A potent social and economic message embedded within an affecting memoir.

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HEARTLAND

A DAUGHTER OF THE WORKING CLASS RECONCILES AN AMERICAN DIVIDE

Journalist Smarsh explores socio-economic class and poverty through an account of her low-income, rural Kansas–based extended family.

In her first book, addressed to her imaginary daughter—the author, born in 1980, is childless by choice—the author emphasizes how those with solid financial situations often lack understanding about families such as hers. Smarsh, a fellow at Harvard’s Kennedy School of Government, lived a nomadic life until becoming a first-generation college student. Smarsh vowed to herself and her imaginary daughter to escape the traps that enslaved her mother, grandmothers, female cousins, and others in her family. “So much of childhood amounts to being awake in a grown-up’s nightmare,” she writes. “Ours happened to be about poverty, which comes with not just psychological dangers but mortal ones, too.” Because the author does not proceed chronologically, the numerous strands of family history can be difficult to follow. However, Smarsh would almost surely contend that the specific family strands are less important for readers to grasp than the powerful message of class bias illustrated by those strands. As the author notes, given her ambition, autodidactic nature, and extraordinary beauty, her biological mother could have made more of herself in a different socio-economic situation. But the reality of becoming a teenage mother created hurdles that Smarsh’s mother could never overcome; her lack of money, despite steady employment, complicated every potential move upward. The author’s father, a skilled carpenter and overall handyman, was not a good provider or a dependable husband, but her love for him is fierce, as is her love for grandparents beset by multiple challenges. While she admits that some of those challenges were self-created, others were caused by significant systemic problems perpetuated by government at all levels. Later, when Smarsh finally reached college, she faced a new struggle: overcoming stereotypes about so-called “white trash.” Then, she writes, “I began to understand the depth of the rift that is economic inequality.”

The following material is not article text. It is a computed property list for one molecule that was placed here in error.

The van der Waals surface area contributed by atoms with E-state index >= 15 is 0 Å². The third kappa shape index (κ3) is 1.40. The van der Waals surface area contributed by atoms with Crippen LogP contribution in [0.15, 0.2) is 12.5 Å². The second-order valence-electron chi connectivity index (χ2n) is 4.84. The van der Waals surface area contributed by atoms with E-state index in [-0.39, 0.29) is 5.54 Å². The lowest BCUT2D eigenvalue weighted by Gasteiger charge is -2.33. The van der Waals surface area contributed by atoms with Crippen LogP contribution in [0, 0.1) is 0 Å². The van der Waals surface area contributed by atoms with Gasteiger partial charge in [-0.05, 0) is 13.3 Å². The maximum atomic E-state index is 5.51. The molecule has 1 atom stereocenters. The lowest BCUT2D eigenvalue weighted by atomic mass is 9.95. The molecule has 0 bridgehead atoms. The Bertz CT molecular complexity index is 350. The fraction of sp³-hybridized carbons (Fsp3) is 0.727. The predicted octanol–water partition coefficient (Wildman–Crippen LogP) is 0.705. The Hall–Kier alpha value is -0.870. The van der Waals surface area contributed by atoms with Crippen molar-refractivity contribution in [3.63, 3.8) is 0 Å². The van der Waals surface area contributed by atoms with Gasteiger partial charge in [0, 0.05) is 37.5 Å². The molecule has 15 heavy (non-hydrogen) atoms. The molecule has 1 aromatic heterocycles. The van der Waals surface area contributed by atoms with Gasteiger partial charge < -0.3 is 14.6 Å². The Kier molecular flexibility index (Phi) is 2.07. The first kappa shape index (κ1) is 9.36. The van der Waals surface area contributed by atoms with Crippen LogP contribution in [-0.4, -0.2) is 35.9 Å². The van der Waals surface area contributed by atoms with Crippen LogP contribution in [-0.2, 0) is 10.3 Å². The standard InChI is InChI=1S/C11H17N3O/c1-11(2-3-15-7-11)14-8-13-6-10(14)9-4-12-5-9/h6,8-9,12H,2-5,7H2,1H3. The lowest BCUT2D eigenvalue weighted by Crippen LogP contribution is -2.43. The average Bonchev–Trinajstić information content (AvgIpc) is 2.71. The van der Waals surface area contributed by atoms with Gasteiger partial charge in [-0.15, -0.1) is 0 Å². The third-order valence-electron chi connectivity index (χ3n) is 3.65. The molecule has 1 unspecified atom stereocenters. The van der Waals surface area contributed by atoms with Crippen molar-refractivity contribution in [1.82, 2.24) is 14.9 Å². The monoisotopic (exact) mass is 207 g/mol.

A potent social and economic message embedded within an affecting memoir.

Pub Date: Sept. 18, 2018

ISBN: 978-1-5011-3309-1

Page Count: 304

Publisher: Scribner

Review Posted Online: May 16, 2018

Kirkus Reviews Issue: June 1, 2018

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The author's youthfulness helps to assure the inevitable comparison with the Anne Frank diary although over and above the...

NIGHT

Elie Wiesel spent his early years in a small Transylvanian town as one of four children. 

He was the only one of the family to survive what Francois Maurois, in his introduction, calls the "human holocaust" of the persecution of the Jews, which began with the restrictions, the singularization of the yellow star, the enclosure within the ghetto, and went on to the mass deportations to the ovens of Auschwitz and Buchenwald. There are unforgettable and horrifying scenes here in this spare and sombre memoir of this experience of the hanging of a child, of his first farewell with his father who leaves him an inheritance of a knife and a spoon, and of his last goodbye at Buchenwald his father's corpse is already cold let alone the long months of survival under unconscionable conditions.